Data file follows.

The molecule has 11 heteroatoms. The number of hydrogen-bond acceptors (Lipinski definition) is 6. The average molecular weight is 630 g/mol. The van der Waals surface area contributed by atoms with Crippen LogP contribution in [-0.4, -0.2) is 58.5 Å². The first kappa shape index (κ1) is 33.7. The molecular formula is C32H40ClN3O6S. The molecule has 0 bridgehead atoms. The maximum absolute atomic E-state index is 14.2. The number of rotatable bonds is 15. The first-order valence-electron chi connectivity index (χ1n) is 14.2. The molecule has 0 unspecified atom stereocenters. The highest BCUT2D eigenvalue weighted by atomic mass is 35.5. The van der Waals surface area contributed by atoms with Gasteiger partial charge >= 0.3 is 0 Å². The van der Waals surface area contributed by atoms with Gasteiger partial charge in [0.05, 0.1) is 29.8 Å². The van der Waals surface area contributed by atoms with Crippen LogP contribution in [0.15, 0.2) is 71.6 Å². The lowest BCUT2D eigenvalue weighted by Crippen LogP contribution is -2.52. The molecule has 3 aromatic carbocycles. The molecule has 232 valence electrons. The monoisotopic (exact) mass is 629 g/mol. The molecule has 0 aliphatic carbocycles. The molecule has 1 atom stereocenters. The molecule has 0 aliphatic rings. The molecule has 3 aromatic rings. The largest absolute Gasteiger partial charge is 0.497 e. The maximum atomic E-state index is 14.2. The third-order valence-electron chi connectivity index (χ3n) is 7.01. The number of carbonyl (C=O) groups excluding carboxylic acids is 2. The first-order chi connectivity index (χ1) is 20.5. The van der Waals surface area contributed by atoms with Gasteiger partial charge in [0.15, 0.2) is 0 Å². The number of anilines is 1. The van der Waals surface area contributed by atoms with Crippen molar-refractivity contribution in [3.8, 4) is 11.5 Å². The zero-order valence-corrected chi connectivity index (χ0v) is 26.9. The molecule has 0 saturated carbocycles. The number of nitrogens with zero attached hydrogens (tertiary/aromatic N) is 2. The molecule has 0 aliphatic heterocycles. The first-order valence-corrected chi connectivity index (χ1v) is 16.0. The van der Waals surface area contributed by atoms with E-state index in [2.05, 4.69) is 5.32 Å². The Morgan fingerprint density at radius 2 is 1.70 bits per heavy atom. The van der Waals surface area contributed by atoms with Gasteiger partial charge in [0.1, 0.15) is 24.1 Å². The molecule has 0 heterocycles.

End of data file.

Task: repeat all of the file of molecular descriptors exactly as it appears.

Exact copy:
The molecule has 11 heteroatoms. The number of hydrogen-bond acceptors (Lipinski definition) is 6. The average molecular weight is 630 g/mol. The van der Waals surface area contributed by atoms with Crippen LogP contribution in [-0.4, -0.2) is 58.5 Å². The first kappa shape index (κ1) is 33.7. The molecular formula is C32H40ClN3O6S. The molecule has 0 bridgehead atoms. The maximum absolute atomic E-state index is 14.2. The number of rotatable bonds is 15. The first-order valence-electron chi connectivity index (χ1n) is 14.2. The molecule has 0 unspecified atom stereocenters. The highest BCUT2D eigenvalue weighted by atomic mass is 35.5. The van der Waals surface area contributed by atoms with Gasteiger partial charge >= 0.3 is 0 Å². The van der Waals surface area contributed by atoms with Gasteiger partial charge in [0.05, 0.1) is 29.8 Å². The van der Waals surface area contributed by atoms with Crippen LogP contribution in [0.15, 0.2) is 71.6 Å². The lowest BCUT2D eigenvalue weighted by Crippen LogP contribution is -2.52. The molecule has 3 aromatic carbocycles. The molecule has 232 valence electrons. The monoisotopic (exact) mass is 629 g/mol. The molecule has 0 aliphatic carbocycles. The molecule has 1 atom stereocenters. The molecule has 0 aliphatic rings. The molecule has 3 aromatic rings. The largest absolute Gasteiger partial charge is 0.497 e. The maximum atomic E-state index is 14.2. The third-order valence-electron chi connectivity index (χ3n) is 7.01. The number of carbonyl (C=O) groups excluding carboxylic acids is 2. The first-order chi connectivity index (χ1) is 20.5. The van der Waals surface area contributed by atoms with Gasteiger partial charge in [0.15, 0.2) is 0 Å². The number of anilines is 1. The van der Waals surface area contributed by atoms with Crippen molar-refractivity contribution in [3.8, 4) is 11.5 Å². The zero-order valence-corrected chi connectivity index (χ0v) is 26.9. The molecule has 0 saturated carbocycles. The number of nitrogens with zero attached hydrogens (tertiary/aromatic N) is 2. The molecule has 0 aliphatic heterocycles. The first-order valence-corrected chi connectivity index (χ1v) is 16.0. The van der Waals surface area contributed by atoms with E-state index in [2.05, 4.69) is 5.32 Å². The Morgan fingerprint density at radius 2 is 1.70 bits per heavy atom. The van der Waals surface area contributed by atoms with Gasteiger partial charge in [0.1, 0.15) is 24.1 Å². The molecule has 0 heterocycles.